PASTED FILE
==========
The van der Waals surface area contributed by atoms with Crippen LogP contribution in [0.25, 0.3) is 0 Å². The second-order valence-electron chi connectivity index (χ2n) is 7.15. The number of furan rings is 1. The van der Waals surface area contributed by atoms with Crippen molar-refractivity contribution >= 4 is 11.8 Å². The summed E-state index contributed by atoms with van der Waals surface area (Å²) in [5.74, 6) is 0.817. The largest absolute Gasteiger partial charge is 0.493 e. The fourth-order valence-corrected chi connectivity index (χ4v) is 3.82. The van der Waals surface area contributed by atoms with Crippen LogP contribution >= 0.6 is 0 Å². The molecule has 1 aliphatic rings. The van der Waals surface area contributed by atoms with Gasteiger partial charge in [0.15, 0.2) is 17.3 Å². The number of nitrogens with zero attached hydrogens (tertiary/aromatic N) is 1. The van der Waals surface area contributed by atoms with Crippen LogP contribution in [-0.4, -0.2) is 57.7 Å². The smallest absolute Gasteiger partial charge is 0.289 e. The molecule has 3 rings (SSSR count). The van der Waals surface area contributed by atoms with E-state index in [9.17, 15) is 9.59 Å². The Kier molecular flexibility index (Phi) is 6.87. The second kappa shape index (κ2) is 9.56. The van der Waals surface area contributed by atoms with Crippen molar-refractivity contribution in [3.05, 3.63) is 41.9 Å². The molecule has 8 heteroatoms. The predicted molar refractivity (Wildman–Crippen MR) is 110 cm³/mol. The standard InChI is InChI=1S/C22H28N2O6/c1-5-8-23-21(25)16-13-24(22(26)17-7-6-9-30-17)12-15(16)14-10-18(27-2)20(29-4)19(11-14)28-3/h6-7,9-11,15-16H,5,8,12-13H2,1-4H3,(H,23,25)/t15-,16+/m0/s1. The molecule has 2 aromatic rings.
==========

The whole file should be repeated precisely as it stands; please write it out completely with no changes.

The van der Waals surface area contributed by atoms with Crippen LogP contribution in [0.25, 0.3) is 0 Å². The second-order valence-electron chi connectivity index (χ2n) is 7.15. The number of furan rings is 1. The van der Waals surface area contributed by atoms with Crippen molar-refractivity contribution >= 4 is 11.8 Å². The summed E-state index contributed by atoms with van der Waals surface area (Å²) in [5.74, 6) is 0.817. The largest absolute Gasteiger partial charge is 0.493 e. The fourth-order valence-corrected chi connectivity index (χ4v) is 3.82. The van der Waals surface area contributed by atoms with Crippen LogP contribution >= 0.6 is 0 Å². The molecule has 1 aliphatic rings. The van der Waals surface area contributed by atoms with Gasteiger partial charge in [0.15, 0.2) is 17.3 Å². The number of nitrogens with zero attached hydrogens (tertiary/aromatic N) is 1. The van der Waals surface area contributed by atoms with Crippen LogP contribution in [-0.4, -0.2) is 57.7 Å². The smallest absolute Gasteiger partial charge is 0.289 e. The molecule has 3 rings (SSSR count). The van der Waals surface area contributed by atoms with E-state index in [9.17, 15) is 9.59 Å². The Kier molecular flexibility index (Phi) is 6.87. The second kappa shape index (κ2) is 9.56. The van der Waals surface area contributed by atoms with Crippen molar-refractivity contribution in [3.05, 3.63) is 41.9 Å². The molecule has 8 heteroatoms. The predicted molar refractivity (Wildman–Crippen MR) is 110 cm³/mol. The standard InChI is InChI=1S/C22H28N2O6/c1-5-8-23-21(25)16-13-24(22(26)17-7-6-9-30-17)12-15(16)14-10-18(27-2)20(29-4)19(11-14)28-3/h6-7,9-11,15-16H,5,8,12-13H2,1-4H3,(H,23,25)/t15-,16+/m0/s1. The molecule has 2 aromatic rings.